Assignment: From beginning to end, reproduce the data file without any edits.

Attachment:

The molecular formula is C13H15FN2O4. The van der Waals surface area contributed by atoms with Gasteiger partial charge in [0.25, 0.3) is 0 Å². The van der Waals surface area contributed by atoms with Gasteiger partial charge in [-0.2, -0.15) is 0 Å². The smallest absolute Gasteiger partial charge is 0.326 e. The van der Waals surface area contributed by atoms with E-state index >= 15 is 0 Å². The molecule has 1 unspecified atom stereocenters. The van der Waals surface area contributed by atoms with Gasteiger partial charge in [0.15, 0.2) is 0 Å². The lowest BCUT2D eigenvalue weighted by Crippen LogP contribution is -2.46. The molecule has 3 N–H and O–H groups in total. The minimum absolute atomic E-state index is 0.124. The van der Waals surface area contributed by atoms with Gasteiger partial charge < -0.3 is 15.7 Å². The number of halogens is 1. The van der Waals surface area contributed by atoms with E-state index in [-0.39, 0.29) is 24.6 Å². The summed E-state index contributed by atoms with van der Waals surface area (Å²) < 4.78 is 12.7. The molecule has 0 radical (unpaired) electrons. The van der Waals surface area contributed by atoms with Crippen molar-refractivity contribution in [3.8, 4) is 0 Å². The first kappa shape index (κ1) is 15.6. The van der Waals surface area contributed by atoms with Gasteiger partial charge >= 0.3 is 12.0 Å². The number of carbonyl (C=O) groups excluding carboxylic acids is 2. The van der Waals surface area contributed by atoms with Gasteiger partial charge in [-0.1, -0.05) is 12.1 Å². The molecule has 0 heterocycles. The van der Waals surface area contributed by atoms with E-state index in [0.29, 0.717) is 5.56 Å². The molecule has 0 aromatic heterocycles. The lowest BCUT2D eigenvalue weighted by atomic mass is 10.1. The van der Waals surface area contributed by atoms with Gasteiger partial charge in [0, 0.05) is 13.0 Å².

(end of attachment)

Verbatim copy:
The molecular formula is C13H15FN2O4. The van der Waals surface area contributed by atoms with Gasteiger partial charge in [0.25, 0.3) is 0 Å². The van der Waals surface area contributed by atoms with Gasteiger partial charge in [-0.2, -0.15) is 0 Å². The smallest absolute Gasteiger partial charge is 0.326 e. The van der Waals surface area contributed by atoms with E-state index >= 15 is 0 Å². The molecule has 1 unspecified atom stereocenters. The van der Waals surface area contributed by atoms with Gasteiger partial charge in [0.15, 0.2) is 0 Å². The lowest BCUT2D eigenvalue weighted by Crippen LogP contribution is -2.46. The molecule has 3 N–H and O–H groups in total. The minimum absolute atomic E-state index is 0.124. The van der Waals surface area contributed by atoms with Gasteiger partial charge < -0.3 is 15.7 Å². The number of halogens is 1. The van der Waals surface area contributed by atoms with E-state index in [-0.39, 0.29) is 24.6 Å². The summed E-state index contributed by atoms with van der Waals surface area (Å²) < 4.78 is 12.7. The molecule has 0 radical (unpaired) electrons. The van der Waals surface area contributed by atoms with Crippen molar-refractivity contribution in [3.8, 4) is 0 Å². The first kappa shape index (κ1) is 15.6. The van der Waals surface area contributed by atoms with Gasteiger partial charge >= 0.3 is 12.0 Å². The number of carbonyl (C=O) groups excluding carboxylic acids is 2. The van der Waals surface area contributed by atoms with Gasteiger partial charge in [-0.1, -0.05) is 12.1 Å². The molecule has 0 heterocycles. The van der Waals surface area contributed by atoms with E-state index in [0.29, 0.717) is 5.56 Å². The molecule has 0 aromatic heterocycles. The lowest BCUT2D eigenvalue weighted by atomic mass is 10.1. The van der Waals surface area contributed by atoms with Gasteiger partial charge in [0, 0.05) is 13.0 Å².